02-12-2016, 06:59 AM
#1
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I was struck by a post this morning from another site. A member had recently bought an unnamed modern DE razor, and talked about how it was a good shaver, and it's various pros and cons. Fair enough... But this member already owns a Wolfman, his very top razor of choice. Even before buying the other razor, he never seriously expected it to top the Wolfman in any category. And indeed, he was right... To him, the other razor didn't beat the Wolfman. 

That's what struck me... Why would anybody here buy a razor that they are already fairly certain isn't going beat their current setup? And even after they know the lesser razor isn't going to be their daily driver, they're still satisfied with the purchase. 

A lot of guys are like that here. Often rotating in a razor they know isn't going to give them as good a shave as their favorite razor.

Why ever shave with anything less than what's going to give you the best result?

I mean, I can see wanting to test other razors you can return or sell without loss if you don't like it. And I understand pass arounds. But I don't understand buying a razor you intend to keep that you don't really believe will beat your current setup, and I understand even less how someone would want to keep a razor they know is inferior in their rotation. Cause in the end, it's all about the result, and the most pleasant and convenient road to that result... Or is it?

Maybe someone can explain...

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 02-12-2016, 07:24 AM
#2
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(02-12-2016, 06:59 AM)Len Wrote: I was struck by a post this morning from another site. A member had recently bought an unnamed modern DE razor, and talked about how it was a good shaver, and it's various pros and cons. Fair enough... But this member already owns a Wolfman, his very top razor of choice. Even before buying the other razor, he never seriously expected it to top the Wolfman in any category. And indeed, he was right... To him, the other razor didn't beat the Wolfman. 

That's what struck me... Why would anybody here buy a razor that they are already fairly certain isn't going beat their current setup? And even after they know the lesser razor isn't going to be their daily driver, they're still satisfied with the purchase. 

A lot of guys are like that here. Often rotating in a razor they know isn't going to give them as good a shave as their favorite razor.

Why ever shave with anything less than what's going to give you the best result?

I mean, I can see wanting to test other razors you can return or sell without loss if you don't like it. And I understand pass arounds. But I don't understand buying a razor you intend to keep that you don't really believe will beat your current setup, and I understand even less how someone would want to keep a razor they know is inferior in their rotation. Cause in the end, it's all about the result, and the most pleasant and convenient road to that result... Or is it?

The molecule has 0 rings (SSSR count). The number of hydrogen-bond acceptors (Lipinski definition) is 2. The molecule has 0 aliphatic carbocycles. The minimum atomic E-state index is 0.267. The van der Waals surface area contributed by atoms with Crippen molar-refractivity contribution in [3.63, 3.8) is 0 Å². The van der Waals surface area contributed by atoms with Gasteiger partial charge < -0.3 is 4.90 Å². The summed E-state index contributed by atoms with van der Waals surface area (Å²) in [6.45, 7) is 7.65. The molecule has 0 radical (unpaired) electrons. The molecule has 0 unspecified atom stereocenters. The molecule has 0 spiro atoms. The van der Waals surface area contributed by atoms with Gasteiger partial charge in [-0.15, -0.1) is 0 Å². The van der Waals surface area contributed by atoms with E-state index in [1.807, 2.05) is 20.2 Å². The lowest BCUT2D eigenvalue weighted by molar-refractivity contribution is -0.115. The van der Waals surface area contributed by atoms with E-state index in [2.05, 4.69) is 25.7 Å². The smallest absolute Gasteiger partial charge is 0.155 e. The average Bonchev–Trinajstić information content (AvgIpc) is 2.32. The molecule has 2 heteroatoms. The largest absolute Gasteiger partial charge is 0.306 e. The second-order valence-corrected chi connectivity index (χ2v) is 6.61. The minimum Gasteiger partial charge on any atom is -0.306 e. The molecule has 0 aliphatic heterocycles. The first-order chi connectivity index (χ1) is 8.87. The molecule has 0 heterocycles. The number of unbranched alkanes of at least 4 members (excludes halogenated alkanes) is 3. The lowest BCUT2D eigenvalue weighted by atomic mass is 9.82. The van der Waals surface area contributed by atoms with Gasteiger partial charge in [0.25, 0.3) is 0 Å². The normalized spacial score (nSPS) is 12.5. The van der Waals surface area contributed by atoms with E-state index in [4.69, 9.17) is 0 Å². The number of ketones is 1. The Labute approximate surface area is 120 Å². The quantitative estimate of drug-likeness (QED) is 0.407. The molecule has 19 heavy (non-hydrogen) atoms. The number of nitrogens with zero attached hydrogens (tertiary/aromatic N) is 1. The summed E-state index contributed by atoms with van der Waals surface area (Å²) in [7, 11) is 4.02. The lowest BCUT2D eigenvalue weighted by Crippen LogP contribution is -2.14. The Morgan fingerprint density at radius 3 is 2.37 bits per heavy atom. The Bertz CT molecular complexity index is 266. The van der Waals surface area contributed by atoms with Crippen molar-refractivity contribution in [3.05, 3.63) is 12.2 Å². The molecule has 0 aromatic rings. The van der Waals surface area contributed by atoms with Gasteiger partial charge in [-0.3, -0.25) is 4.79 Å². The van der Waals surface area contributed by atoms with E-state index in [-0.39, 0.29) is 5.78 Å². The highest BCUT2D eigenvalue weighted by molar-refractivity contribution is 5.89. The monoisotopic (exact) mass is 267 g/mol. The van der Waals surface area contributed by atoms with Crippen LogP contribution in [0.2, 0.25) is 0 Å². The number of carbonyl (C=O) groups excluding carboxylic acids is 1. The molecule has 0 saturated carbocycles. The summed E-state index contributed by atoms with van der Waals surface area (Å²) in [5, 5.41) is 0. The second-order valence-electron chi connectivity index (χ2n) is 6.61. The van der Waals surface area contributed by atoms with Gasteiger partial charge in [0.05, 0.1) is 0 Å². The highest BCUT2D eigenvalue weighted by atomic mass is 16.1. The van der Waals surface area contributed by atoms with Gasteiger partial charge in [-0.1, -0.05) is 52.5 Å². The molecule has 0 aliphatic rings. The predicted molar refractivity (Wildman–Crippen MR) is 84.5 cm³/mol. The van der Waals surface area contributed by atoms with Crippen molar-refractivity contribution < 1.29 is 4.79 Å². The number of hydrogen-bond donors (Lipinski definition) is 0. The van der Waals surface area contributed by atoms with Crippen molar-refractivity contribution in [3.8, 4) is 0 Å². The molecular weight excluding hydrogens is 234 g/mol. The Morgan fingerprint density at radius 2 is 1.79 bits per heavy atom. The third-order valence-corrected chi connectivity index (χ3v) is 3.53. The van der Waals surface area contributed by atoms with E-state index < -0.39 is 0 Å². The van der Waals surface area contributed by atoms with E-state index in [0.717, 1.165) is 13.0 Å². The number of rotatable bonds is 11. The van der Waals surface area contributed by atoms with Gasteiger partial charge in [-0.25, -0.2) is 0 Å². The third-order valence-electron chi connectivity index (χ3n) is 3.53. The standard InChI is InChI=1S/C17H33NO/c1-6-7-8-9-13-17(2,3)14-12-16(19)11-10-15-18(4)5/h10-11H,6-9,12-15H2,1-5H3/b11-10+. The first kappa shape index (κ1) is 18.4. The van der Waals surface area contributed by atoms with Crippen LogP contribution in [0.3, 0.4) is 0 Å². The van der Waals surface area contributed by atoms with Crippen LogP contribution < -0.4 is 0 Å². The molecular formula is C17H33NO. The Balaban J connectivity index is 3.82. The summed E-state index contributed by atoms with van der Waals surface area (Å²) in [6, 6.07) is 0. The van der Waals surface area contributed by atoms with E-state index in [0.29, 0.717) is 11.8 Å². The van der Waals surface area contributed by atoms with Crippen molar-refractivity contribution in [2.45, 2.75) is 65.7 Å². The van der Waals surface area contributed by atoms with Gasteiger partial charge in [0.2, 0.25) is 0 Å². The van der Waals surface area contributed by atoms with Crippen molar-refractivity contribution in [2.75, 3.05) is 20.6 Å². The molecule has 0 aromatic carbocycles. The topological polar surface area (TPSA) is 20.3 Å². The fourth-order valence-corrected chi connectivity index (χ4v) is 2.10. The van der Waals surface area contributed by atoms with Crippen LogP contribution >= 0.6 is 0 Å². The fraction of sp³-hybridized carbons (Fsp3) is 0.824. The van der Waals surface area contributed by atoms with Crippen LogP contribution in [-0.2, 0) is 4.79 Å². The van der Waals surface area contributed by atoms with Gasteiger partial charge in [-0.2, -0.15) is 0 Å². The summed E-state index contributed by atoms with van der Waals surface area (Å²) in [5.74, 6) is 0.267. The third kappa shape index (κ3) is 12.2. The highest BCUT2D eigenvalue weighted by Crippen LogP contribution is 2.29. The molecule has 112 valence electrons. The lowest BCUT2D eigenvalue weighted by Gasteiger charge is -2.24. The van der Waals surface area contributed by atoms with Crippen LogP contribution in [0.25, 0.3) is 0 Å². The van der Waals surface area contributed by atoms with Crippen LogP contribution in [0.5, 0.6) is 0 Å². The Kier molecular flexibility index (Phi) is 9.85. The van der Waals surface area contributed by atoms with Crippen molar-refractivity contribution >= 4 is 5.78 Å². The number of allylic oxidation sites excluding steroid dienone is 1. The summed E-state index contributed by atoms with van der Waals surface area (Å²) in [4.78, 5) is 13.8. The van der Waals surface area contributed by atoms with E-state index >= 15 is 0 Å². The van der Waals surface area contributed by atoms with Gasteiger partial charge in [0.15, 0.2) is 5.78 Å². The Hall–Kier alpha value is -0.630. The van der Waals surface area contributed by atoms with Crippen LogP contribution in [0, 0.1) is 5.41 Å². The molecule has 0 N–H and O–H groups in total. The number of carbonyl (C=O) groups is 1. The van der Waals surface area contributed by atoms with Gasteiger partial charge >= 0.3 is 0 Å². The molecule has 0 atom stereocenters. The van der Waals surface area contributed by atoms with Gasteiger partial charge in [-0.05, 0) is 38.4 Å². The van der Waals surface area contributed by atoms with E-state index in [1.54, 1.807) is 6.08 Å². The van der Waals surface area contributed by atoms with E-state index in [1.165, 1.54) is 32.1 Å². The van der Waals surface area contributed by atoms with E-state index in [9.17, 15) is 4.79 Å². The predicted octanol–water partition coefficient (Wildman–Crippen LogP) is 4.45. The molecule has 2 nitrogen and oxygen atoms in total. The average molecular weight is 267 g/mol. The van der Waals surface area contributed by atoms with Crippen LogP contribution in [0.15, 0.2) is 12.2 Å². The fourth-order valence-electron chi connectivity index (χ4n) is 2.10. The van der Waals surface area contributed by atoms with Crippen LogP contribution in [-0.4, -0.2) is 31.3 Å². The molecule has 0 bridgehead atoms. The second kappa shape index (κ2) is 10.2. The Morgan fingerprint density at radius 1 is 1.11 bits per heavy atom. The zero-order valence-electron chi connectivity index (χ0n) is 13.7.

Maybe someone can explain...
In my case, its about the variety. I also own a Wolfman, with intentions to buy another. However, I am soon intending to buy a OB, which I a fairly certain will not give me better shaves as my WM; but I have no SE's! The OB, IMO, is the best one to get if I'm going to add one. and this is just my approach to this question, and this hobby. I try to build a diverse collection.

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 02-12-2016, 08:08 AM
#3
  • kav
  • Banned
  • east of the sun,west of the moon
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I took part in a covert break in at a major chemical company. I have documents proving the American populace received genetic material from magpies in an early GMO experiment backed by corporate America.  IT'S NOT OUR FAULT.

I will shortly possess 4 DEs giving a fair representation of the major types; a EJ 89, Parker open comb, Merkur slant and a Seygus. I have found each can, in
theory offer advantages. The EJ is my daily shaver, Parker and Merkur for situations where I haven't shaved ( dental work Yawn ) and the Seygus influences
performance from blades I found unsatisfactory before.
But again, I am exhibiting that curious human trait of justifying obviously irrational behavior like cleaning my dorm room the night before finals. I could get by well enough with any one of these fine razors. But in justification I am helping the shaving community to remain vibrant and innovative. How  more rational can I be?

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 02-12-2016, 08:33 AM
#4
  • VTMAX
  • Banned
  • Woodstock, Vermont
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A lot of new wet shavers get into this to improve their shaves and then it becomes a hobby. It's fun. The Wolfman, for me, does not shave any better than a Weber or even a Progress with all its pot metal but it is a tool of beauty.

I am currently in a group One Branding Haslinger soap for 2016. Five or so brushes and have settled on a Wolfman, Weber and weekday shaves with a Feather AS-D2. The shaves have never been better or more satisfying. When the 'hobby' just gets back to shaving with a few quality products it really becomes in many ways more rewarding...and a relief!

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 02-12-2016, 08:48 AM